With all of that being said, it totally makes sense that “No One Knows How to Prepare for the Democratic Debates.”

And meanwhile, the stakes for the third debate, set to take place in September, ramp up the qualifying criteria significantly:

  • DNC to raise qualifying threshold for third presidential primary debate in Sept. Now candidates need to hit *both* thresholds, which have doubled: – 2% in 4 major polls – 130,000 unique donors, including 400 from 20 states.

As Nate Silver notes:

  • Bad news for anyone not named Joe, Bernie, Elizabeth, Kamala, Pete, Beto and maybe Amy or Cory or Andrew.

So, really, the winnowing will likely take shape based on this but again, we don’t know what the unforeseen consequences of these largely behind-the-scenes rules (for most) will be.

This New York Times story does a good job of framing the “race within the race.” Pull quote:

  • With a historically large field of 23 candidates apparently now set, Senators Kamala Harris and Cory Booker, both African-American, are competing with Mr. Biden and other candidates for the support of black voters; Pete Buttigieg and Beto O’Rourke, who are both under 50, are vying for the mantle of generational change; Senator Elizabeth Warren is encroaching on Senator Bernie Sanders’s support from the party’s left wing; and six women are making the case that it is long past time for a female president.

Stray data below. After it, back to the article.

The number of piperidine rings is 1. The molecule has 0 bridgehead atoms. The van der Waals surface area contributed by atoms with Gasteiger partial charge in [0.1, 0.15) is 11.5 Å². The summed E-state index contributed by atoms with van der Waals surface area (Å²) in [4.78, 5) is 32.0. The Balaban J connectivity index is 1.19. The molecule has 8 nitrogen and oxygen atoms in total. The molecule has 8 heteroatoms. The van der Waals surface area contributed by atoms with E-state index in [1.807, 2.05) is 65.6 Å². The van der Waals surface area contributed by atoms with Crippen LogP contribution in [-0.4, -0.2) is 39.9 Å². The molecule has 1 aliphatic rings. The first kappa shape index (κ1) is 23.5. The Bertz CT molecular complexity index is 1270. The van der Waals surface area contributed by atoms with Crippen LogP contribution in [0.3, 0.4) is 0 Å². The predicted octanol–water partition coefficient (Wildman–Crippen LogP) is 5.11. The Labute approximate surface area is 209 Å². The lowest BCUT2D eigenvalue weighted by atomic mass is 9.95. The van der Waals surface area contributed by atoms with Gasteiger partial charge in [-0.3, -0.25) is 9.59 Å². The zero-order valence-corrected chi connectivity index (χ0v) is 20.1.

I think the use of the word “overblown” here is, well, a little overblown, but it’s a fair point that it’s exceptionally rare for a front runner to march to the nomination without some serious competition along the way:

  • Best illustration of the race’s volatility isn’t just the appetite of activists for a Biden alternative – it’s also Bernie’s softness w some of his ‘16 voters. Public + priv polling we got shows Warren encroaching on his left esp w the most upscale & engaged.

I personally would like to see a candidate eventually consolidate the support of the left (and in my view Elizabeth Warren would be an exemplary candidate to pull that off) and then have an active debate with the eventual “centrist” front runner (and while Biden has a very solid shot at holding onto this territory it’s by no means a done deal at this point).

Let’s do some quick hits on some of the candidates:

Elizabeth Warren 

Good NYT piece that fits with the Warren is gradually gaining on Sanders story line: “Elizabeth Warren Gains Ground in 2020 Field, One Plan at a Time.”

  • Ms. Warren still faces the long-term challenge of growing her support to include a broader population of Democrats, including nonwhite voters as well as moderates. And she faces obstacles in multiple directions: In addition to competing with Mr. Sanders for voters on the party’s left flank, she faces stiff competition from other candidates to emerge as an alternative to Mr. Biden, whose centrist campaign could appeal to a broad swath of Democratic voters.